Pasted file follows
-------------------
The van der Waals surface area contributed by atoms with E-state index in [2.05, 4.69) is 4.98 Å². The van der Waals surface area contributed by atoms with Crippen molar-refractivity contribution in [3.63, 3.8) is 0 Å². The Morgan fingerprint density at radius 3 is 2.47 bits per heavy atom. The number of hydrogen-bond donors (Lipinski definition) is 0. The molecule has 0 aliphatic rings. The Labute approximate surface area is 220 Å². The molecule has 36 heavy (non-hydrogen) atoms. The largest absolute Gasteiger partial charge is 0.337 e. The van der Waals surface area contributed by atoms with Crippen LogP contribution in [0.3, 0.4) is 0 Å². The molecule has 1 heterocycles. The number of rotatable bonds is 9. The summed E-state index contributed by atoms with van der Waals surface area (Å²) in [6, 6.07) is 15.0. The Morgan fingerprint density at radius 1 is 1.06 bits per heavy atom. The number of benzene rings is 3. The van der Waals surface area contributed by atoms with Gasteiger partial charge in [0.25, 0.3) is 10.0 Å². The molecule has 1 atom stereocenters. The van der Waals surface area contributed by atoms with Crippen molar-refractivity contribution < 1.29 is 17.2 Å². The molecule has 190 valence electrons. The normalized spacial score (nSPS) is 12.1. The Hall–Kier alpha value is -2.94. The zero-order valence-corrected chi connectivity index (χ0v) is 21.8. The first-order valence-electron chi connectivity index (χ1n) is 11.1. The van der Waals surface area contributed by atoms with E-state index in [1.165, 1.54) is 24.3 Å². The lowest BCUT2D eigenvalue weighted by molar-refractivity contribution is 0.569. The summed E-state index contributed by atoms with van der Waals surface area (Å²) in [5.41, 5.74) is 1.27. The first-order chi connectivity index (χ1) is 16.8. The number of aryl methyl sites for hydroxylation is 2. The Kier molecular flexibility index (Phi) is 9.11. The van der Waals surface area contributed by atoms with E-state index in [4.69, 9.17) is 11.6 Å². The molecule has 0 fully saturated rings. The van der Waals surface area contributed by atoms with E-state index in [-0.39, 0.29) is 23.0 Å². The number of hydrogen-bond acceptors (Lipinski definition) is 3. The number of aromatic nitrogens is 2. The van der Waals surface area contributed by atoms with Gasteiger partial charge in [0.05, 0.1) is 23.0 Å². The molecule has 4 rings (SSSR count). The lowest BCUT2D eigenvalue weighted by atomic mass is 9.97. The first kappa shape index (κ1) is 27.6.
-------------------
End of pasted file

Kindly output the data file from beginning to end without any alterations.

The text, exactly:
The van der Waals surface area contributed by atoms with E-state index in [2.05, 4.69) is 4.98 Å². The van der Waals surface area contributed by atoms with Crippen molar-refractivity contribution in [3.63, 3.8) is 0 Å². The Morgan fingerprint density at radius 3 is 2.47 bits per heavy atom. The number of hydrogen-bond donors (Lipinski definition) is 0. The molecule has 0 aliphatic rings. The Labute approximate surface area is 220 Å². The molecule has 36 heavy (non-hydrogen) atoms. The largest absolute Gasteiger partial charge is 0.337 e. The van der Waals surface area contributed by atoms with Crippen LogP contribution in [0.3, 0.4) is 0 Å². The molecule has 1 heterocycles. The number of rotatable bonds is 9. The summed E-state index contributed by atoms with van der Waals surface area (Å²) in [6, 6.07) is 15.0. The Morgan fingerprint density at radius 1 is 1.06 bits per heavy atom. The number of benzene rings is 3. The van der Waals surface area contributed by atoms with Gasteiger partial charge in [0.25, 0.3) is 10.0 Å². The molecule has 1 atom stereocenters. The van der Waals surface area contributed by atoms with Crippen molar-refractivity contribution < 1.29 is 17.2 Å². The molecule has 190 valence electrons. The normalized spacial score (nSPS) is 12.1. The Hall–Kier alpha value is -2.94. The zero-order valence-corrected chi connectivity index (χ0v) is 21.8. The first-order valence-electron chi connectivity index (χ1n) is 11.1. The van der Waals surface area contributed by atoms with E-state index in [1.165, 1.54) is 24.3 Å². The lowest BCUT2D eigenvalue weighted by molar-refractivity contribution is 0.569. The summed E-state index contributed by atoms with van der Waals surface area (Å²) in [5.41, 5.74) is 1.27. The first-order chi connectivity index (χ1) is 16.8. The number of aryl methyl sites for hydroxylation is 2. The Kier molecular flexibility index (Phi) is 9.11. The van der Waals surface area contributed by atoms with E-state index in [4.69, 9.17) is 11.6 Å². The molecule has 0 fully saturated rings. The van der Waals surface area contributed by atoms with E-state index in [-0.39, 0.29) is 23.0 Å². The number of hydrogen-bond acceptors (Lipinski definition) is 3. The number of aromatic nitrogens is 2. The van der Waals surface area contributed by atoms with Gasteiger partial charge in [0.05, 0.1) is 23.0 Å². The molecule has 4 rings (SSSR count). The lowest BCUT2D eigenvalue weighted by atomic mass is 9.97. The first kappa shape index (κ1) is 27.6.